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Sustainable Seafood

Businesses as Educators, Change-Makers and Ocean Advocates

By 3p Contributor

By Shawn Cronin

It’s widely known the role businesses play in influencing and responding to consumer demand, but a growing number of businesses—large and small—are recognizing their own power to not only shape supply and demand, but also to change social norms.

Responding to consumer demand

When businesses make a change, whether through the introduction of new products or modifying their public messaging, it is often in reaction to customer demand. Demand may take the form of repeated consumer inquiries around a topic such as organic food or fair trade, or from reviewing and responding to sales trends.

Every time a person spends money, they are casting a vote--a vote for what they care most about at that moment: cost, personal health, social impact, environmental impact, etc. Consumer choices typically express their interest and values. Some customers go beyond using their purchasing power alone, telling their chef, retailer or supplier the importance of a particular product.

Consumer demands for sustainable options

Consumer demand has been a powerful change agent in the case of land-based sources of protein, successfully influencing farming practices and turning phrases like “cage-free,” “free-range” and “grass-fed” into household words. These same conscious consumers are also at the forefront of the sustainable seafood movement. An ever-increasing number of consumers are voicing their desire for sustainable seafood options. By inquiring how or where a seafood item was caught or farmed, or asking if it is sustainable, customers let businesses know where their priorities--and dollars--are headed. Get enough people asking the same questions and expressing the same values, and any savvy business will want to respond to that concern. For some businesses, such a response may already align with corporate core values, while other businesses will see an opportunity—or potential risk—and look to meet that demand.

An opportunity to educate

We all know that the customer—at any level in a supply chain—can affect demand up the supply chain, but often overlooked is the effect and importance of businesses educating and influencing down the supply chain by increasing consumer awareness. This could take the form of a seafood distributor sharing the sustainability information of their inventory with a retailer, or a chef promoting a sustainable seafood dish to patrons.

A retailer identifying which of their items is harvested in a more sustainable manner or comes from healthy stocks has the opportunity to reach a new consumer that may not have known that to be a possible issue. Wholesalers providing sustainability information to their clients may spark awareness to restaurants or retailers that previously hadn’t considered sustainability as an attribute to consider during purchasing and how their decision affects the marketplace.

Through marketing their efforts and educating down the supply chain, businesses help reaffirm the importance of environmentally responsible seafood and the importance of their commitment. They help reach the masses with an important message, set themselves apart in the marketplace, and ultimately benefit from the increased awareness.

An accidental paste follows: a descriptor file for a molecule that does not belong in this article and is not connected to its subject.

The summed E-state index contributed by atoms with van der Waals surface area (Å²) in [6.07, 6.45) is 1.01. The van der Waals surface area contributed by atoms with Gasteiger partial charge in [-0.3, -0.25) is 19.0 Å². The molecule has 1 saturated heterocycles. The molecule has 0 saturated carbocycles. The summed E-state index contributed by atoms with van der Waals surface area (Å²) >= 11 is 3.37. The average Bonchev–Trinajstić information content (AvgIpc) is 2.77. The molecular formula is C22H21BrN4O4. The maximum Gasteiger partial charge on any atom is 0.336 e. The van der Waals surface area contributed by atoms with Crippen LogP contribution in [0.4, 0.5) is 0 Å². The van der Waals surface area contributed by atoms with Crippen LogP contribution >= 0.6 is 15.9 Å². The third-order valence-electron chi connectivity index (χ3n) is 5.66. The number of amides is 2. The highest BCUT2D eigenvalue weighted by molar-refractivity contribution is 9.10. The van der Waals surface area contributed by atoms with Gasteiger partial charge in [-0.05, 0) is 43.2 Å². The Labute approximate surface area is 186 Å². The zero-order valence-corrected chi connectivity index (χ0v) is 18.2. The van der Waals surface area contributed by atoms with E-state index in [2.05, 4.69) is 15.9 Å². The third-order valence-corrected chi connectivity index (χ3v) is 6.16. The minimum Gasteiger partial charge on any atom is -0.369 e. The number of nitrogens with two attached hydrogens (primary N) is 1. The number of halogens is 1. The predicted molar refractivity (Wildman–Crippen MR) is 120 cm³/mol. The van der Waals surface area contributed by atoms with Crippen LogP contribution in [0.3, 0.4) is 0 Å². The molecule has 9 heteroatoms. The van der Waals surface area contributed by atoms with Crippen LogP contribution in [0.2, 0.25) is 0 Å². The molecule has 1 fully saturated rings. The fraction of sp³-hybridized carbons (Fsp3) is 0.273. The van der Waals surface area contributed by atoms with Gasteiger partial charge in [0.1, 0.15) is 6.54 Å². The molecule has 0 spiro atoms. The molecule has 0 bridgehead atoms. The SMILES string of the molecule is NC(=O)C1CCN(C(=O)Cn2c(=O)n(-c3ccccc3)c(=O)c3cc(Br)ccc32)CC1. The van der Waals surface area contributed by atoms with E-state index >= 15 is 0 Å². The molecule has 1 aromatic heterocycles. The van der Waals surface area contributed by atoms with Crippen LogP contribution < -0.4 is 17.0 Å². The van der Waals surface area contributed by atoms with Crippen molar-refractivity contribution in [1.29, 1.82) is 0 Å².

In terms of sustainable seafood, regional retailers such as PCC Market in Seattle and Mom’s Organic in Maryland look to make their customers' purchasing decisions easy by offering only sustainable seafood. They communicate this effort at the point-of-sale and identify the Seafood Watch sustainability rating of each seafood item for their customers. Their patrons confidently shop for seafood knowing their grocery of choice has worked to provide only environmentally responsible options or are introduced to the concept of seafood sustainability and become better informed. National retailers such as Whole Foods have set similar standards, and we see large chains such as Safeway and Trader Joe's starting to offer more and more sustainable options.

As businesses both large and small collectively ask their suppliers to provide more sustainable options, the supply chain looks to adjust in order to meet demand. And just as retailers work to meet the demand of their customers, so too do the suppliers for theirs.

Royal Hawaiian Seafood of San Francisco and Santa Monica Seafood of Southern California (among others), both recognize the importance of providing sustainable seafood and work to identify which of their items meet this criteria by identifying the Seafood Watch rating of their products online for all buyers to see. They strive to make the purchasing decision of their customers easier by finding more environmentally responsible alternatives and in some cases using their buying power to create change on the water through direct improvement of fishing or farming operations.

Thousands of businesses nationwide use Seafood Watch recommendations in their buying decisions and a growing number have become Seafood Watch recognized business partners by making either time-bound commitments to sell only seafood rated as a “Best Choice” or “Good Alternative,” or committing to identify environmentally responsible options to their customers. As more businesses take these opportunities to educate, customers at all levels of the supply chain grow more aware of the issues affecting the world’s oceans. As their awareness grows, so does their demand for seafood caught and harvested in environmentally responsible ways and that shift in demand can be both good for business and the health of our oceans.

Image courtesy of Monterey Bay Aquarium Seafood Watch. 

Shawn Cronin is the Business Outreach Manager for Monterey Bay Aquarium Seafood Watch®.

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